Timeline of Dylann Roof's trial from day of Charleston shooting to death penalty
Dylann Roof told a federal judge on Wednesday he will not testify in his defense, shortly after prosecutors wrapped up their case with shooting survivor Polly Sheppard as their final witness.
Roof sat motionless during court, as Sheppard, 72, testified how she recalled hiding underneath a table while she said he shot and killed those who attended Bible study on June 17, 2015 at Emanuel AME Church in Charleston.
After her testimony ended and the jury was sent away for a recess, Roof stood before U.S. District Judge Richard Gergel and was placed under oath.
“Mr. Roof, do you wish to testify or not to testify,” Gergel asked.
Roof replied, “not to testify.”
The defense officially rested its case after the jury was brought back into the courtroom. Gergel then dispatched jurors through Thursday at 9:30 a.m., when closing arguments will take place.
The jury heard from two witnesses on Wednesday, a Medical University of South Carolina professor and forensic examiner and Sheppard.
When Sheppard walked up to the witness stand, she grabbed several sheets of tissue.
She recalled how after shooting several fellow parishioners, Roof walked up to Sheppard and pointed his gun at her, under questioning by U.S. Attorney Jay Richardson.
“He told me to shut up,” Sheppard said. “I was praying. He told me to shut up and he asked me, ‘Did I shoot you yet?’ I said ‘no.’ He said, ‘I’m not going to. I’m going to leave you to tell the story.’”
As Roof stood before her feet, Sheppard said Tywanza Sanders attempted to distract Roof by asking him why was he “doing this. We mean you no harm.”
“The defendant said, ‘I have to,’” Sheppard said in court. “‘I just have to.’ He said he had to do it.”
Sheppard said that when she first heard the gunshots, she thought something had gone wrong with the church’s electrical wiring. But when she heard Felicia Sanders screaming that Roof had a gun, Sheppard said she ducked under a table.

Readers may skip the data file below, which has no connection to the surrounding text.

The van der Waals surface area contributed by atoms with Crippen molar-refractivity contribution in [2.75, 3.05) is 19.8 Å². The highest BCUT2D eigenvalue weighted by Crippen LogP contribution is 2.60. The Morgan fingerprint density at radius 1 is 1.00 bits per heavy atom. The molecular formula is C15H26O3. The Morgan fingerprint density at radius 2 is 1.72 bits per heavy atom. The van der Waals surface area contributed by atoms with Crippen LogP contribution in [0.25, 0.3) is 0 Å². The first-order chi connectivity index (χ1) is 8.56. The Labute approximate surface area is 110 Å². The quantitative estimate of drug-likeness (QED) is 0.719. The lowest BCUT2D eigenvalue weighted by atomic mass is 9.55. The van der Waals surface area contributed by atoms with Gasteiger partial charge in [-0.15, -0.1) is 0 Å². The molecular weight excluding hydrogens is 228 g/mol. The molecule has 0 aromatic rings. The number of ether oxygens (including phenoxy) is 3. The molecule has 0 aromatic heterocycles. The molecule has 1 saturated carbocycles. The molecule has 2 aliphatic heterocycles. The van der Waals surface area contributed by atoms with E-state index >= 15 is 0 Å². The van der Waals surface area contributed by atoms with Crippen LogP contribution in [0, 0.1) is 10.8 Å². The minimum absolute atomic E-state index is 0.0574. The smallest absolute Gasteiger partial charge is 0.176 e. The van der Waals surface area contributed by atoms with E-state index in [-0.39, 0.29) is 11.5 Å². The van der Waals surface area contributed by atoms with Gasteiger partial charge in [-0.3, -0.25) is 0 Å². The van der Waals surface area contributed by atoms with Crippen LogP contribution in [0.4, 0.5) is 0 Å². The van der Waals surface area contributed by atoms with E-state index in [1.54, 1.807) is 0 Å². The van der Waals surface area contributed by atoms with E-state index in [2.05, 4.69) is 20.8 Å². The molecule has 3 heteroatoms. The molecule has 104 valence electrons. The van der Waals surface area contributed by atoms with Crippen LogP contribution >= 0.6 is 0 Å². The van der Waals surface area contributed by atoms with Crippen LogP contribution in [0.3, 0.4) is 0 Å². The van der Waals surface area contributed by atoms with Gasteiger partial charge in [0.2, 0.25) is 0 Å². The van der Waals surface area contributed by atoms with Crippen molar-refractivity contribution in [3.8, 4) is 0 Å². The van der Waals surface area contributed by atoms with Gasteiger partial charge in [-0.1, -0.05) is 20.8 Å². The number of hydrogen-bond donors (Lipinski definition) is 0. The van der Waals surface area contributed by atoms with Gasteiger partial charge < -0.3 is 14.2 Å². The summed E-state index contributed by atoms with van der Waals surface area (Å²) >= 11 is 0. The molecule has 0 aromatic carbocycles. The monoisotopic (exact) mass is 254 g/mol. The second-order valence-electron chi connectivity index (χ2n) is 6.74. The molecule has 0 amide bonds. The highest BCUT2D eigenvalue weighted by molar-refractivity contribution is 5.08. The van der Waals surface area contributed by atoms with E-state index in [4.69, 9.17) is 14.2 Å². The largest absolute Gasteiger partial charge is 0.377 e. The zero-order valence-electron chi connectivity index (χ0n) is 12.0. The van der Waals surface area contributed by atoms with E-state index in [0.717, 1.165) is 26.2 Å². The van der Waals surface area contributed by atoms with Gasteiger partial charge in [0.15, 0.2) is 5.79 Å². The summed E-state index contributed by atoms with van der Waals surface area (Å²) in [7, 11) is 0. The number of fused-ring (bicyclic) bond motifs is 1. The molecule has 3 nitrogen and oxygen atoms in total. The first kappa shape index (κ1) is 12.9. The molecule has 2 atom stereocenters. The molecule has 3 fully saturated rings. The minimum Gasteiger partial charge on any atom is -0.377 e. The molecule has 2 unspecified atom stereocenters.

After the gunfire ended, Sheppard said she went searching for a cell phone to call 911. She said she first misdialed, but tried again. Her harrowing call to emergency responders was played in court.
“He’s still in here,” Sheppard was heard telling a dispatcher. “I’m afraid he’s still in here.”
It was difficult to hear parts of the 911 call, which will be published later today or Thursday by the court. Sheppard can be heard telling the dispatcher “so many” gunshots were fired that she couldn’t give a number.
“Oh my gosh,” Sheppard told the dispatcher. “I think they’re dead.”
After the playing of the 911 call came to end, Roof’s defense attorney, David Bruck, stood up and addressed Sheppard during cross examination.
“I’m so sorry,” Bruck said. “I have no questions.”
When Sheppard stepped away from the stand, she choked back tears. As she walked toward the aisle, people began to stand in a kind of shared, silent recognition that everyone had just heard a remarkable story from someone who had been through a horrific ordeal and survived to tell the tale.
Among the first to stand were Roof defense attorneys Bruck and Kimberly Stevens. It is almost unheard of for a courtroom audience to stand in respect when a witness finishes testifying and is leaving the courtroom.
After Sheppard, comforted by a man and woman, left, Richardson stood.
“At this time, the government rests,” he said.
Sheppard was the 37th and final witness for the prosecution. Her testimony came on the trial’s sixth day of testimony.